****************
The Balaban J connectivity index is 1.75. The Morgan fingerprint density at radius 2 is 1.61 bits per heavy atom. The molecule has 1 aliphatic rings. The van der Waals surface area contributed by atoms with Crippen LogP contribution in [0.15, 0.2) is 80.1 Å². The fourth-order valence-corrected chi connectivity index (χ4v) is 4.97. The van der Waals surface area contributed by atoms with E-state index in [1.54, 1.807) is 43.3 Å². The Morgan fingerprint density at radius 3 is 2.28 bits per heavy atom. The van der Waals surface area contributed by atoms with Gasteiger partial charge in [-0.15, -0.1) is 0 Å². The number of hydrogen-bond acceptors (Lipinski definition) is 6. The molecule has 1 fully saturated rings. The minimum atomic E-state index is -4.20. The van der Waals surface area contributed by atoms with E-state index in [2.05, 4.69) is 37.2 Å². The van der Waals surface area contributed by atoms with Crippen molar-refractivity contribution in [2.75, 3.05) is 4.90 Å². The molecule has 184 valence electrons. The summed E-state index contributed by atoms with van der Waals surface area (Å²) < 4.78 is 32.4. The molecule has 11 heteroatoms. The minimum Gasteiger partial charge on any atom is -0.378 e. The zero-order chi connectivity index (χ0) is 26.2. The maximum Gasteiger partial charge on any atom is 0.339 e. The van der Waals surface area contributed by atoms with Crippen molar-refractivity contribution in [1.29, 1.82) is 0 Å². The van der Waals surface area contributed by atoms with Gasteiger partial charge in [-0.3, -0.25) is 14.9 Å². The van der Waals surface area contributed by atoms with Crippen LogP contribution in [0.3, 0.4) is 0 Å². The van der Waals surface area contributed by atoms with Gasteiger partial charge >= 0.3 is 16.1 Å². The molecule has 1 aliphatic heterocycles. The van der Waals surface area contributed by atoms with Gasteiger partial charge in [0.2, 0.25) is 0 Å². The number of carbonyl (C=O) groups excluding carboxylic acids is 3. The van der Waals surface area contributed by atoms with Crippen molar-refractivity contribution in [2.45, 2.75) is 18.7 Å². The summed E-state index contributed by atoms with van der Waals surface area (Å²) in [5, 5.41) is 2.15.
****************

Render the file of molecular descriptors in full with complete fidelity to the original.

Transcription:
The Balaban J connectivity index is 1.75. The Morgan fingerprint density at radius 2 is 1.61 bits per heavy atom. The molecule has 1 aliphatic rings. The van der Waals surface area contributed by atoms with Crippen LogP contribution in [0.15, 0.2) is 80.1 Å². The fourth-order valence-corrected chi connectivity index (χ4v) is 4.97. The van der Waals surface area contributed by atoms with E-state index in [1.54, 1.807) is 43.3 Å². The Morgan fingerprint density at radius 3 is 2.28 bits per heavy atom. The van der Waals surface area contributed by atoms with Gasteiger partial charge in [-0.15, -0.1) is 0 Å². The number of hydrogen-bond acceptors (Lipinski definition) is 6. The molecule has 1 fully saturated rings. The minimum atomic E-state index is -4.20. The van der Waals surface area contributed by atoms with E-state index in [2.05, 4.69) is 37.2 Å². The van der Waals surface area contributed by atoms with Crippen molar-refractivity contribution in [2.75, 3.05) is 4.90 Å². The molecule has 184 valence electrons. The summed E-state index contributed by atoms with van der Waals surface area (Å²) < 4.78 is 32.4. The molecule has 11 heteroatoms. The minimum Gasteiger partial charge on any atom is -0.378 e. The zero-order chi connectivity index (χ0) is 26.2. The maximum Gasteiger partial charge on any atom is 0.339 e. The van der Waals surface area contributed by atoms with Crippen molar-refractivity contribution in [1.29, 1.82) is 0 Å². The van der Waals surface area contributed by atoms with Gasteiger partial charge in [-0.3, -0.25) is 14.9 Å². The van der Waals surface area contributed by atoms with Crippen LogP contribution in [0.3, 0.4) is 0 Å². The van der Waals surface area contributed by atoms with Gasteiger partial charge >= 0.3 is 16.1 Å². The molecule has 1 aliphatic heterocycles. The van der Waals surface area contributed by atoms with Gasteiger partial charge in [0.2, 0.25) is 0 Å². The number of carbonyl (C=O) groups excluding carboxylic acids is 3. The van der Waals surface area contributed by atoms with Crippen molar-refractivity contribution in [2.45, 2.75) is 18.7 Å². The summed E-state index contributed by atoms with van der Waals surface area (Å²) in [5, 5.41) is 2.15.